Capturing an Oral History: Bringing Seniors’ Stories to Life

Capturing an Oral History: Bringing Seniors’ Stories to LifeHas it ever been an ambition of yours to document your parents’ or grandparents’ lives — to write their memoirs? I’m sure most of us have experienced a loss in the family and then wished we had more to tell about their lives. While writing their story can seem like a daunting task, there’s a more attainable way to do it — orally! You don’t have to be a writer or professional videographer to bring this task to life.

Get Prepared

First you’ll need to gather all of your supplies. You can decide to do a simple oral capture or use video instead. It depends on your abilities, equipment and the preference of the senior you are interviewing. The basics you’ll need are:

  • A notebook with your outline/plan and questions
  • Recording device — audio or video
  • Prompts like photos and mementos
  • A schedule of your meeting times
  • A plan for organizing your files

Get Organized

Before you start, you’ll want to iron out the outline, schedule and organizational system outlined above. Within your outline, list the topics you wish to cover. You may sort it into broad sections like childhood, middle age and later in life. Or you may want to go deeper and discuss elementary school, high school, college, early parenthood, etc. Or you may even just be handling one specific section of life, like someone’s years in the service or their career. That’s all up to you!

For each section of your outline, create a list of questions you want them to answer. Having those prompts in addition to the questions can make it easier for seniors to talk and remember. If the loved one you are interviewing speaks freely and easily, you can probably get away with fewer questions and prompts. Cater to your subject and plan accordingly.

Lastly, before you get started, come up with a labeling and storage system for your files. Will you sort by interview date or memory topic? Will you save on an external hard drive or an online file sharing site? Files add up quickly and it’s easy to get disorganized. Make a plan and stick to it.

Get Started

Remember, this project can be whatever you and your loved one want. It could go on for years or only chronicle one particular event in your loved one’s life. No matter how many interviews you get through, these memories will be treasured by your family for years to come.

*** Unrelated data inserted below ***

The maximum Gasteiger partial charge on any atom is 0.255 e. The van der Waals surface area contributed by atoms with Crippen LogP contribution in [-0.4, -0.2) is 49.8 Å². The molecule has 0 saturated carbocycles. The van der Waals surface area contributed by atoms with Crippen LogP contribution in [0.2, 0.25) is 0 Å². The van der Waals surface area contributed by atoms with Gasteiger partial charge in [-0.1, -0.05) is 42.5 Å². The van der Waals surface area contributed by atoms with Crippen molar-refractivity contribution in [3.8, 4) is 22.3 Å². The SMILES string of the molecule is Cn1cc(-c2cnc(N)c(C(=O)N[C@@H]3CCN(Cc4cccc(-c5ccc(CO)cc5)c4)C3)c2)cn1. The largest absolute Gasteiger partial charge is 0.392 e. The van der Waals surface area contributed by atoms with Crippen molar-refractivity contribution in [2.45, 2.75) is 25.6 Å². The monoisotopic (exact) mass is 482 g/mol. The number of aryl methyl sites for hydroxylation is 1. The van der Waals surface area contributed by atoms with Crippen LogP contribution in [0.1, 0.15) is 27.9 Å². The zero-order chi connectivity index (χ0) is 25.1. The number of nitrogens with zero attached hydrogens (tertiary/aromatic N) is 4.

Capturing an Oral History: Bringing Seniors’ Stories to LifeAs you get started, make sure your senior is comfortable and aware of the topic you’ll be asking about. Remind them that you’ll go at their pace, biting off only has much as they can handle in one sitting. Ask your questions and let them talk and recount at their pace. If they seem to get stuck, ask probing questions and try to appeal to their senses. Questions like “What was the weather like?” “How did it feel to be there?” and “Do you remember any specific smells or sounds?” can elicit memories. Pull out the photos and mementos for them to speak to when they stumble, too. You can even pull in others to talk about their experiences related to the events.

As you record this history, keep in mind that the goal isn’t perfection; it’s capturing the moments for everyone to enjoy. And don’t forget to enjoy the process, too!

If your oral history project is keeping you too busy or you just can’t seem to find the time to work on it, free up some time by using Errand Works. We can tackle your everyday errands so you can create more time for your project. Call us today!

Errand Works, LLC, is licensed, bonded and insured. Every errand runner must pass a Virginia State Criminal Background Check prior to being hired. In addition, each errand runner is a Virginia State Notary. Errand Works currently serves Prince William County, Fauquier County, Fairfax County, Loudoun County and the surrounding areas.